A large roasted fillet of fish now covered half my plate. On my fork it disintegrated into tender white flakes edged with spicy brown seasoning – the perfect complement to the delicate flavour of the fish. The whole dish was completed by the contrasting sweetness of pasta in a rich tomato sauce and the fresh crunchiness of steamed broccoli florets. I was beginning to flag by this point, but I managed to finish it.
Just before midnight, the bride mysteriously disappeared. She had been ‘kidnapped’, and it wasn’t long before a message was received from the kidnappers demanding a ransom from the groom. But they didn’t want money...
“If you love your bride, you must strip naked before all the guests. We will then return her safely to you.”
So, to cheers and whistles accompanied by music from the band, the groom played the part and began to strip. Fortunately, before getting as far as ‘the Full Monty’, the kidnappers sent another message: “You can stop now if you make a speech declaring your undying love for your wife.” A relieved semi-naked groom made his speech, and his clothes and bride were returned to him.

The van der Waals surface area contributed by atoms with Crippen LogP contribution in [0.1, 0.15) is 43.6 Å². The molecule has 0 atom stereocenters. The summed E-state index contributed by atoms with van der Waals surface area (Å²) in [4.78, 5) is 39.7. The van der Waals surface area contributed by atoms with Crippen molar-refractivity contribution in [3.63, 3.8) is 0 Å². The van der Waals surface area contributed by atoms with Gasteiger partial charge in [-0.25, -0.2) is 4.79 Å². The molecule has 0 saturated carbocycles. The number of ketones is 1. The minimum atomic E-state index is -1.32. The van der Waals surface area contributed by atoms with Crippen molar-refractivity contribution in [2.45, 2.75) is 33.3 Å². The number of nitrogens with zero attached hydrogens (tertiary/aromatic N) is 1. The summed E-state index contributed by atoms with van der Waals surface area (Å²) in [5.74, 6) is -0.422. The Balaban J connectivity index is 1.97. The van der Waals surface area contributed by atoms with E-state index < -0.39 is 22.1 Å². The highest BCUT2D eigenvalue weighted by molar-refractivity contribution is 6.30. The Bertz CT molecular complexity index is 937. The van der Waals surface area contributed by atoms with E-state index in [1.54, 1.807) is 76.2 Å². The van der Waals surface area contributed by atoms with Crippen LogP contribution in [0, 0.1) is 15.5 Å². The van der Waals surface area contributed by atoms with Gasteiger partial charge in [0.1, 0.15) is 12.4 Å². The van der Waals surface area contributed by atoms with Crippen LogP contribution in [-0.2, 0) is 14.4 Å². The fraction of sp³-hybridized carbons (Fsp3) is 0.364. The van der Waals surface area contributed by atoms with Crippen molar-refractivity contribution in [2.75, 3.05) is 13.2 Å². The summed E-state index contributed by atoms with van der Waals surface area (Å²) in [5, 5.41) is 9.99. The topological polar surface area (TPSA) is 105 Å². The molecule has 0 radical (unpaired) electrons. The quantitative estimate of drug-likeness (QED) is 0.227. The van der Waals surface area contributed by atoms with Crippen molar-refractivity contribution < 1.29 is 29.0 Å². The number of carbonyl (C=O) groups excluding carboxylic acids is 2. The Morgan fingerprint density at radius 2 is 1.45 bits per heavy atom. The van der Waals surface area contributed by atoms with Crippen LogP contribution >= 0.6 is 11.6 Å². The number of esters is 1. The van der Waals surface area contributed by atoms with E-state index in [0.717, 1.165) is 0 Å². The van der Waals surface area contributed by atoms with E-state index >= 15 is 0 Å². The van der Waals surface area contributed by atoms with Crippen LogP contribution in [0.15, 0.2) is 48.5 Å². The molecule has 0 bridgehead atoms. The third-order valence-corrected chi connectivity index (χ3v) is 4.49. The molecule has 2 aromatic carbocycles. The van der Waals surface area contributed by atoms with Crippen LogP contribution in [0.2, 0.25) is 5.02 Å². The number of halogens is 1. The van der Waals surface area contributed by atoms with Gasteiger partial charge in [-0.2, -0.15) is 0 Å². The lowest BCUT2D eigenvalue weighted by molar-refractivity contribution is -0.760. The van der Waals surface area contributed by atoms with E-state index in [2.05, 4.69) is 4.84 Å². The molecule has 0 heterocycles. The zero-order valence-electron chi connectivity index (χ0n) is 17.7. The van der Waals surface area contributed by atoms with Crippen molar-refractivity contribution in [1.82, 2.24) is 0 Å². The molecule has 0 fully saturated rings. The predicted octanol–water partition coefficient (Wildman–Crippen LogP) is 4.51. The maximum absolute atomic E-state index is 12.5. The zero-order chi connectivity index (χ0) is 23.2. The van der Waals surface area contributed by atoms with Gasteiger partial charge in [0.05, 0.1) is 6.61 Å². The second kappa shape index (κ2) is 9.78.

Taking centre stage, the kidnappers then danced to a special traditional tune, twirling round and round, faster and faster, until they collapsed in a sweaty heap. The band struck up and the wedding guests begin to dance ( once again!). This time I was prepared. I grabbed the nearest lady without a dancing partner and pulled her on to the dance floor. We twirled and paraded until ready to drop. I had two left feet but she didn’t seem to mind.
1.30am: Fourth course
I savoured the smell of the penultimate dish before it arrived, and wished I’d left more room. A large pork cutlet and a chicken fillet, both seasoned and grilled to perfection, lay on my plate next to a tumbling pile of roast potato pieces sprinkled with grated cheese, red onion slices and fried bacon bits.